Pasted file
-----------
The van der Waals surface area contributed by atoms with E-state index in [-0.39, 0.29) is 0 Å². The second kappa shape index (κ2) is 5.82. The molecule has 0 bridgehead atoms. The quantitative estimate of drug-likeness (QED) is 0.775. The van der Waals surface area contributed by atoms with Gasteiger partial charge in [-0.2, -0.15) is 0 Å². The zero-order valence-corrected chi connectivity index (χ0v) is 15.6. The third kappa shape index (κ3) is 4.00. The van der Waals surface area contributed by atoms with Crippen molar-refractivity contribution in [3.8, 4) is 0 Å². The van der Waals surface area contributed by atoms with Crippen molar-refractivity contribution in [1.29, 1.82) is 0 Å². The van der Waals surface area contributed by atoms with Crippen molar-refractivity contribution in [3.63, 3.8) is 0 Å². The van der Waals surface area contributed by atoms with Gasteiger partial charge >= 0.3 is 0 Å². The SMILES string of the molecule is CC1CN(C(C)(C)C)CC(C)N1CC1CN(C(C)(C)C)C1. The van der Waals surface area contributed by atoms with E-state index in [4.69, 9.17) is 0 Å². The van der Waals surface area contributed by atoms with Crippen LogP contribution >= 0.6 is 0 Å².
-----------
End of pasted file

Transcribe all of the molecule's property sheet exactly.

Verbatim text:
The van der Waals surface area contributed by atoms with E-state index in [-0.39, 0.29) is 0 Å². The second kappa shape index (κ2) is 5.82. The molecule has 0 bridgehead atoms. The quantitative estimate of drug-likeness (QED) is 0.775. The van der Waals surface area contributed by atoms with Gasteiger partial charge in [-0.2, -0.15) is 0 Å². The zero-order valence-corrected chi connectivity index (χ0v) is 15.6. The third kappa shape index (κ3) is 4.00. The van der Waals surface area contributed by atoms with Crippen molar-refractivity contribution in [3.8, 4) is 0 Å². The van der Waals surface area contributed by atoms with Crippen molar-refractivity contribution in [1.29, 1.82) is 0 Å². The van der Waals surface area contributed by atoms with Crippen molar-refractivity contribution in [3.63, 3.8) is 0 Å². The van der Waals surface area contributed by atoms with Gasteiger partial charge >= 0.3 is 0 Å². The SMILES string of the molecule is CC1CN(C(C)(C)C)CC(C)N1CC1CN(C(C)(C)C)C1. The van der Waals surface area contributed by atoms with E-state index in [4.69, 9.17) is 0 Å². The van der Waals surface area contributed by atoms with Crippen LogP contribution >= 0.6 is 0 Å².